DataPlay Plans Hardware, Music Promo Push - Twice

DataPlay Plans Hardware, Music Promo Push

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DataPlay plans to launch a consumer promotion campaign in late May and early June to coincide with the launch of the first DataPlay-format portable music players and prerecorded DataPlay music disks, said Todd Oseth, senior VP of corporate and business development.

Oseth said he hopes 50 titles will be available for the launch. They will include albums from Zomba, which markets such stars as Britney Spears and InSync, Oseth said. BMG titles, however, might also be available at that time. A BMG spokesman told TWICE that a summertime launch is planned but declined to be more specific.

DataPlay, which is seeking a third round of funding, also has commitments from Universal and EMI to market prerecorded disks, but those companies haven't revealed their timetables. Both didn't respond to requests for an update.

Although four music companies have made prerecorded commitments, at least one of the companies suggested that its involvement is more of a defensive move. "Will it be the next big thing?" the executive asked. "We have to be in it should that be the case."

As for pricing, said Oseth, "We expect disk prices to be similar to CD prices." He expects the companies to skew their selection heavily toward Billboard hits and make the titles available initially only through their brick & mortar retailers.

DataPlay will manufacture and author the disks for the music companies, he noted.

Two DataPlay-enabled headphone portables will benefit from the promotional campaign: Evolution Technologies's MTV-branded model, due May 1 at approximately $359-$369, and iRiver's iDP-100, due June 15 at a suggested $369 (see page 92).

Samsung, an investor in DataPlay, is targeting Sept. or Oct. shipments of its own DataPlay-enabled portable, said marketing manager Russell Bleeker.

DataPlay-enabled CE products other than music portables will be available sometime in the second half in the United States, Oseth claimed. The format's multipurpose disks can also be used for data storage, digital cameras, portable game machines and the like.

During CES in January, however, DataPlay had targeted Sept. 2001 shipments of devices and prerecorded music.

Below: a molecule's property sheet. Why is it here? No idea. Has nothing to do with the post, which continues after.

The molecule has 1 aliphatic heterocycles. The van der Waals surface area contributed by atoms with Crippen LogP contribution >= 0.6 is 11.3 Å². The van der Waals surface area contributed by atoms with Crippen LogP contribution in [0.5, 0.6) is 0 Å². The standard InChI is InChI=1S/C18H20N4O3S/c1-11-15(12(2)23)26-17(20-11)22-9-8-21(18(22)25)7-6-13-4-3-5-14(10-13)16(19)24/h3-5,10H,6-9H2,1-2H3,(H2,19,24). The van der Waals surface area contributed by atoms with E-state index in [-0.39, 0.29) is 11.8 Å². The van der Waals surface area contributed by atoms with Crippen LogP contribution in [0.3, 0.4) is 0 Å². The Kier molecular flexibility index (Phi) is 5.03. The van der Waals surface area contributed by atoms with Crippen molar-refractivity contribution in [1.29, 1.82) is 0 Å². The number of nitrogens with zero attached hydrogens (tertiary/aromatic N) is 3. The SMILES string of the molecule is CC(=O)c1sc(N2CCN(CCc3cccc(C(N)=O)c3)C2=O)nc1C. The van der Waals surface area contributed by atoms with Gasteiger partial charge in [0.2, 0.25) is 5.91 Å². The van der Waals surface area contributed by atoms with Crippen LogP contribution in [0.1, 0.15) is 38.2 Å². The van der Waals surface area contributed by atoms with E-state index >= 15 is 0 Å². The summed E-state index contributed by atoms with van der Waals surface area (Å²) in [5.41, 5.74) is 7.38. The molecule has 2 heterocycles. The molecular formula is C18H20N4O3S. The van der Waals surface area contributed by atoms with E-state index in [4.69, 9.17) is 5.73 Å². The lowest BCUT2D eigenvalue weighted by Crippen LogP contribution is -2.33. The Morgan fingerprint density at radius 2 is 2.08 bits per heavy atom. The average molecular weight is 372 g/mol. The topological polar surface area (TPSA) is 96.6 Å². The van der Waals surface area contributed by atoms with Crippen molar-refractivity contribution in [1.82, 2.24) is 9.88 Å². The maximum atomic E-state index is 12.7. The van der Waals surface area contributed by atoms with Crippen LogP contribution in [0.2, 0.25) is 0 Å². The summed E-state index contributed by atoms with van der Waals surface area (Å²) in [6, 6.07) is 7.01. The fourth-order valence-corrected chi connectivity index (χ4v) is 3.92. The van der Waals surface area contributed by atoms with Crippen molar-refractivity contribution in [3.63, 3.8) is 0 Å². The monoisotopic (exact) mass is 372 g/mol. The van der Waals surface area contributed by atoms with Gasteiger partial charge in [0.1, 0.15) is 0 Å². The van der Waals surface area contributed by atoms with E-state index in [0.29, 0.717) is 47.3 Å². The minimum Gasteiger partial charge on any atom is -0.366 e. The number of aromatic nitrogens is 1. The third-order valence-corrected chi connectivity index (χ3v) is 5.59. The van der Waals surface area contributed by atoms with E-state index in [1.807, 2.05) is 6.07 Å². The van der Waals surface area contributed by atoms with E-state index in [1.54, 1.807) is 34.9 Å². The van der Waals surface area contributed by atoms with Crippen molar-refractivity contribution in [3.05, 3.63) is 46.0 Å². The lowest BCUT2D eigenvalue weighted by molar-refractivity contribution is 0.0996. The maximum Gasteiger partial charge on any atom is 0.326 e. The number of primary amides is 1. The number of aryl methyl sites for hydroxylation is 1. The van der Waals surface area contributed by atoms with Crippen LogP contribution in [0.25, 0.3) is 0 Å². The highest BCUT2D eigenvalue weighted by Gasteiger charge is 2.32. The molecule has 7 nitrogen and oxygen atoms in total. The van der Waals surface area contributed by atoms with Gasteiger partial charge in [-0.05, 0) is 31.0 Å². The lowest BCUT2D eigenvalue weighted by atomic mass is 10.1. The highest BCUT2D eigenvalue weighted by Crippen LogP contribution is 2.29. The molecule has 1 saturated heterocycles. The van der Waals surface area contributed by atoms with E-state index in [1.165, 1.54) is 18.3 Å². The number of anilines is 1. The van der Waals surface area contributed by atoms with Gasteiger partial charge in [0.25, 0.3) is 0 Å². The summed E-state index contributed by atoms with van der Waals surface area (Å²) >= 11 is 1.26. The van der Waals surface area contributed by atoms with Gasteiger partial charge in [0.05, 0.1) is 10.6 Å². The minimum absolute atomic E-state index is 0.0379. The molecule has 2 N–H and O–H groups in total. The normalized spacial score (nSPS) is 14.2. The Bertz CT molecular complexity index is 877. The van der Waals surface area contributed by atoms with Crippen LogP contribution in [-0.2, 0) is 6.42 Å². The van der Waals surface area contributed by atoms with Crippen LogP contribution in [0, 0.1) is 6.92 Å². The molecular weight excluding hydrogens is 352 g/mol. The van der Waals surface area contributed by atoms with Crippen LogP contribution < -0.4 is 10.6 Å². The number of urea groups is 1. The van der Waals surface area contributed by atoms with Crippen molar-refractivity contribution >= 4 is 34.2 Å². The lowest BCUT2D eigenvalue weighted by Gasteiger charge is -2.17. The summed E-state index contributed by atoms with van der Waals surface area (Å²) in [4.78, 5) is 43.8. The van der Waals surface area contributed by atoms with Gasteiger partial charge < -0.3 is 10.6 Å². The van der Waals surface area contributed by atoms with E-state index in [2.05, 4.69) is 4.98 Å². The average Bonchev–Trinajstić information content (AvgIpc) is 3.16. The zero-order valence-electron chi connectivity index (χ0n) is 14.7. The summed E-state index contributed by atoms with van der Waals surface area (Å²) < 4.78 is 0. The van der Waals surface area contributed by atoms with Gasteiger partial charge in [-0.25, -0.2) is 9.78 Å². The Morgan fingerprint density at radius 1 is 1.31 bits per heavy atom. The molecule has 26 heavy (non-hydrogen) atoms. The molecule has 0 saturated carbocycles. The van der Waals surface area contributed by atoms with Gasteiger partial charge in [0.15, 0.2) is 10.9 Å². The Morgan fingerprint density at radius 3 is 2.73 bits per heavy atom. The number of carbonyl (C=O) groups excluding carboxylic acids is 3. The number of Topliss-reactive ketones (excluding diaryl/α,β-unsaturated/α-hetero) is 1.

Music companies can fit up to four albums per 500MB disk, plus MPEG-1 music videos viewable on PCs, select portable devices and connected TVs, Oseth said. Consumers who pay up front for one album on a disk could later pay a reduced fee to unlock the additional albums after they download a decryption key from the Web, with music retailers participating in the additional profit.

For prerecorded music, Universal will use Q Designs' QDX codec, BMG will use AAC, and EMI will choose either AAC or QDX, Oseth said. Each prerecorded disk will be encrypted, and the files locked to the disk.

For consumers who want to burn blank DataPlay disks, supplied PC software will encrypt the music as it's transferred from a hard drive to a DataPlay disk. The music will also be locked to the disk, but each disk will be playable in any DataPlay device.

Blank disks will retail for a suggested $12 if purchased one at a time, while three-packs will go for a suggested $9.99, and 10-packs will go for $4.99 (or 50 cents/disk).

Low media prices, small disk and player sizes, and prerecorded media are among the reasons the DataPlay format will compete despite the success of MP3-CD portables and the declining prices and growing capacities of portable hard-drive music players, claimed Oseth and iRiver (Korea) president Joon Yang.

Oseth also claimed DataPlay music portables are more suited than hard-drive portables for active users. "No one recommends a hard drive for walking, running or biking," he said. "The head is too close to the media. A jar could cause it to crash. Our disk is an optical technology with no mechanical heads and 1/2mm of space [between the laser mechanism and disk]."

Most hard-drive portables are twice the size of DataPlay-enabled portables, he said.

Although Joon admitted that the "the DataPlay engine price is high," he called it comparable to hard-disk engine prices.

Prices of hard-drive portables fell to as little as $199 (after rebate) for a 6GB Creative Labs model late last year, and new 10GB models from companies such as RCA and Archos will retail for a suggested $299 and $325, respectively. In contrast, DataPlay portables are targeted to retail for a suggested $369, plus 5GB of media at a suggested $4.99 if purchased in a 10-pack.

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